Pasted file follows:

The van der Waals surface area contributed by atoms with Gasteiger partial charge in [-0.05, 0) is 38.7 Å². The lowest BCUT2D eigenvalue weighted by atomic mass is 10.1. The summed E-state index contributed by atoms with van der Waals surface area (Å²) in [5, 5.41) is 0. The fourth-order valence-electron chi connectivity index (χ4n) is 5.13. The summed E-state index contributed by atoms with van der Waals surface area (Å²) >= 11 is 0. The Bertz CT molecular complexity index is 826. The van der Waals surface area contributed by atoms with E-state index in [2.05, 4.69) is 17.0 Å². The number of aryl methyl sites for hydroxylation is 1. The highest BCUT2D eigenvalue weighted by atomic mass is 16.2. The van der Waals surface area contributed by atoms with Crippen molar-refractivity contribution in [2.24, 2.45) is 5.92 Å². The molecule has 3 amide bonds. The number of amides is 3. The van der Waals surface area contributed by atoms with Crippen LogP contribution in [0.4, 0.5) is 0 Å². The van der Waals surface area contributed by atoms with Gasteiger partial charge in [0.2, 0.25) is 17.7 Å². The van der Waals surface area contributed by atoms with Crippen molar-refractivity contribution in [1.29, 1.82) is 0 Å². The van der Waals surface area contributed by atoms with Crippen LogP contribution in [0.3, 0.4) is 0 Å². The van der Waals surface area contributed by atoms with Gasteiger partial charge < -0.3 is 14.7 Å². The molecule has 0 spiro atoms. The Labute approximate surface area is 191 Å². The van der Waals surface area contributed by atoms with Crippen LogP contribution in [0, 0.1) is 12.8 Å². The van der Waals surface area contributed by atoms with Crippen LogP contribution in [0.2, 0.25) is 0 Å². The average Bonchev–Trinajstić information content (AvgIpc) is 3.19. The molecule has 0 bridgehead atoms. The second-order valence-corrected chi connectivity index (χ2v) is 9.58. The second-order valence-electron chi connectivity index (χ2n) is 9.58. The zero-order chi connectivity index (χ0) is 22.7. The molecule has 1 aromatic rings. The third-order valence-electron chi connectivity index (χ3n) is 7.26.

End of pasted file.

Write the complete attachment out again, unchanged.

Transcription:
The van der Waals surface area contributed by atoms with Gasteiger partial charge in [-0.05, 0) is 38.7 Å². The lowest BCUT2D eigenvalue weighted by atomic mass is 10.1. The summed E-state index contributed by atoms with van der Waals surface area (Å²) in [5, 5.41) is 0. The fourth-order valence-electron chi connectivity index (χ4n) is 5.13. The summed E-state index contributed by atoms with van der Waals surface area (Å²) >= 11 is 0. The Bertz CT molecular complexity index is 826. The van der Waals surface area contributed by atoms with E-state index in [2.05, 4.69) is 17.0 Å². The number of aryl methyl sites for hydroxylation is 1. The highest BCUT2D eigenvalue weighted by atomic mass is 16.2. The van der Waals surface area contributed by atoms with Crippen molar-refractivity contribution in [2.24, 2.45) is 5.92 Å². The molecule has 3 amide bonds. The number of amides is 3. The van der Waals surface area contributed by atoms with Crippen LogP contribution in [0.4, 0.5) is 0 Å². The van der Waals surface area contributed by atoms with Gasteiger partial charge in [0.2, 0.25) is 17.7 Å². The van der Waals surface area contributed by atoms with Crippen molar-refractivity contribution in [1.29, 1.82) is 0 Å². The van der Waals surface area contributed by atoms with Crippen LogP contribution in [0.3, 0.4) is 0 Å². The van der Waals surface area contributed by atoms with Gasteiger partial charge < -0.3 is 14.7 Å². The molecule has 0 spiro atoms. The Labute approximate surface area is 191 Å². The van der Waals surface area contributed by atoms with Crippen LogP contribution in [0, 0.1) is 12.8 Å². The van der Waals surface area contributed by atoms with Crippen LogP contribution in [0.2, 0.25) is 0 Å². The average Bonchev–Trinajstić information content (AvgIpc) is 3.19. The molecule has 0 bridgehead atoms. The second-order valence-corrected chi connectivity index (χ2v) is 9.58. The second-order valence-electron chi connectivity index (χ2n) is 9.58. The zero-order chi connectivity index (χ0) is 22.7. The molecule has 1 aromatic rings. The third-order valence-electron chi connectivity index (χ3n) is 7.26.